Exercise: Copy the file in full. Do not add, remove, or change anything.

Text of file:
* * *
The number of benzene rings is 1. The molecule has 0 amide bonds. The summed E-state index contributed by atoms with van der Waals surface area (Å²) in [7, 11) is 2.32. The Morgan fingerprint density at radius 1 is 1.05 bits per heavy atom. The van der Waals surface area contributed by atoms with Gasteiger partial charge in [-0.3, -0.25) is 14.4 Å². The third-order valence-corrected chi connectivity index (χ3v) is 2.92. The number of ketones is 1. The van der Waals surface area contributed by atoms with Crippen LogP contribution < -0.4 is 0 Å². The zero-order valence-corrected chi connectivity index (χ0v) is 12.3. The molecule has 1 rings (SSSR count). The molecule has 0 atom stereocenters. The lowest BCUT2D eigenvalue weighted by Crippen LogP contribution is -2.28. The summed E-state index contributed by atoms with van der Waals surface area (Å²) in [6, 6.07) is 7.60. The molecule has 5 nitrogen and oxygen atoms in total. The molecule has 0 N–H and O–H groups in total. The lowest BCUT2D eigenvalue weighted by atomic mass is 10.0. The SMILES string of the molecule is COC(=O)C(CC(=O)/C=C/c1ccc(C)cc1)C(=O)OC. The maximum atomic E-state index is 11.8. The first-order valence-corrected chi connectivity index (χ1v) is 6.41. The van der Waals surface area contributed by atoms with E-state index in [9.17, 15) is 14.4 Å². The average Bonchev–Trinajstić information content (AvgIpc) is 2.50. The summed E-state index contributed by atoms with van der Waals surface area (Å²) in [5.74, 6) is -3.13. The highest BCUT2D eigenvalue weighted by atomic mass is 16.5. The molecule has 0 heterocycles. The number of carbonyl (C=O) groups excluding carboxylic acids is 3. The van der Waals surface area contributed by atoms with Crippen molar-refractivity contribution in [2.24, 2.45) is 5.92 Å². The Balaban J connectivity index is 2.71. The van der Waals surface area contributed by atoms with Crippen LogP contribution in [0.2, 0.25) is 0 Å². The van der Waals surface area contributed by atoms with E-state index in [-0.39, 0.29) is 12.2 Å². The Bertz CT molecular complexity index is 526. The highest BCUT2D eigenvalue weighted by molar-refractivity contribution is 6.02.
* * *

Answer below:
The number of benzene rings is 1. The molecule has 0 amide bonds. The summed E-state index contributed by atoms with van der Waals surface area (Å²) in [7, 11) is 2.32. The Morgan fingerprint density at radius 1 is 1.05 bits per heavy atom. The van der Waals surface area contributed by atoms with Gasteiger partial charge in [-0.3, -0.25) is 14.4 Å². The third-order valence-corrected chi connectivity index (χ3v) is 2.92. The number of ketones is 1. The van der Waals surface area contributed by atoms with Crippen LogP contribution < -0.4 is 0 Å². The zero-order valence-corrected chi connectivity index (χ0v) is 12.3. The molecule has 1 rings (SSSR count). The molecule has 0 atom stereocenters. The lowest BCUT2D eigenvalue weighted by Crippen LogP contribution is -2.28. The summed E-state index contributed by atoms with van der Waals surface area (Å²) in [6, 6.07) is 7.60. The molecule has 5 nitrogen and oxygen atoms in total. The molecule has 0 N–H and O–H groups in total. The lowest BCUT2D eigenvalue weighted by atomic mass is 10.0. The SMILES string of the molecule is COC(=O)C(CC(=O)/C=C/c1ccc(C)cc1)C(=O)OC. The maximum atomic E-state index is 11.8. The first-order valence-corrected chi connectivity index (χ1v) is 6.41. The van der Waals surface area contributed by atoms with E-state index in [9.17, 15) is 14.4 Å². The average Bonchev–Trinajstić information content (AvgIpc) is 2.50. The summed E-state index contributed by atoms with van der Waals surface area (Å²) in [5.74, 6) is -3.13. The highest BCUT2D eigenvalue weighted by atomic mass is 16.5. The molecule has 0 heterocycles. The number of carbonyl (C=O) groups excluding carboxylic acids is 3. The van der Waals surface area contributed by atoms with Crippen molar-refractivity contribution in [2.24, 2.45) is 5.92 Å². The Balaban J connectivity index is 2.71. The van der Waals surface area contributed by atoms with Crippen LogP contribution in [0.2, 0.25) is 0 Å². The van der Waals surface area contributed by atoms with E-state index in [-0.39, 0.29) is 12.2 Å². The Bertz CT molecular complexity index is 526. The highest BCUT2D eigenvalue weighted by molar-refractivity contribution is 6.02.